How can a teacher improve their questioning technique and increase impact?
We have previously shared Fermi Questioning in a full post to introduce to our regular readers, the physicist and Nobel Prize winner, Enrico Fermi. Fermi questions are just one of the many questioning ideas that can found in the Questioning Technique Pocketbook by Gorden Pope. This video offers a short explanation.
What Is Fermi Questioning?
Fermi challenged his students to use estimation, common sense and numerical reasoning to work out quantities that were difficult or impossible to measure. He deliberately posed questions with limited information so that students had to ask more questions. His questions emphasise the process rather than the answer to encourage creative thinking and a range of problem-solving skills requiring students to be logical and inventive.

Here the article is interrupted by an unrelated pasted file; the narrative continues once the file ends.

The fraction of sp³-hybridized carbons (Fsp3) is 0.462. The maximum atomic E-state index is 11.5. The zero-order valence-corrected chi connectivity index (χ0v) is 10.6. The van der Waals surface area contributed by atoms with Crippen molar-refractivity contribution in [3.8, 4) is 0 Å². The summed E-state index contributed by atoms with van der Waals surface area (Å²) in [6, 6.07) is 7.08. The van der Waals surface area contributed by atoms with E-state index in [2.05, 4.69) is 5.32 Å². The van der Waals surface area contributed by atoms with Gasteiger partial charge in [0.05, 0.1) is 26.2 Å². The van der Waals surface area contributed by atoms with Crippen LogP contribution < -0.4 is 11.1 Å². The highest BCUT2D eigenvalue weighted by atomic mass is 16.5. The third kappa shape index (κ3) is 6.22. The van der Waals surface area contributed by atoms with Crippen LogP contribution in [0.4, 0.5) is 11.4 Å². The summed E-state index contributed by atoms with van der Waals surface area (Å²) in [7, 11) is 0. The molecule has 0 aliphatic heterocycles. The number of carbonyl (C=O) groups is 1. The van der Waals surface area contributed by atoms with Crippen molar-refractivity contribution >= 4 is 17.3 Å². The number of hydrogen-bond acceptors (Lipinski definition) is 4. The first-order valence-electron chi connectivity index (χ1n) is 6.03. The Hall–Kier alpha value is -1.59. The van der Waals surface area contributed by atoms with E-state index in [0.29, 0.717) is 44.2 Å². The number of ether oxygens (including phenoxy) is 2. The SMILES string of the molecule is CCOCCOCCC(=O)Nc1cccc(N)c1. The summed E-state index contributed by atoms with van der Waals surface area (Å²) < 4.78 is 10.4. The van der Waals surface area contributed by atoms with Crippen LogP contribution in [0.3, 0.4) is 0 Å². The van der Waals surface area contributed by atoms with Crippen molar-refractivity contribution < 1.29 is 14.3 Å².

The beauty of this type of question framing, is when good routines are established in the classroom, the impact is palpable. So much so, those moments when the printer is jammed, or when a senior colleagues walks by your open door and asks for ‘a quick word with you outside’ the classroom, posing a (planned) Fermi question gives students an open-ended problem – with no exact answer or definite solution – which is instantaneously steered towards the learning intentions. When pitched with precision, students become interested, motivated, challenged and rewarded.
With deliberate practice, a teacher can create a culture of curiosity in any subject which can give them valuable breathing space and/or fascinating discussions. The difficulty for teachers, is ensuring that students don’t call out and are given enough time to reflect on the answer, before being targeted by name.
Watch the video introduction and discover a whole set of examples.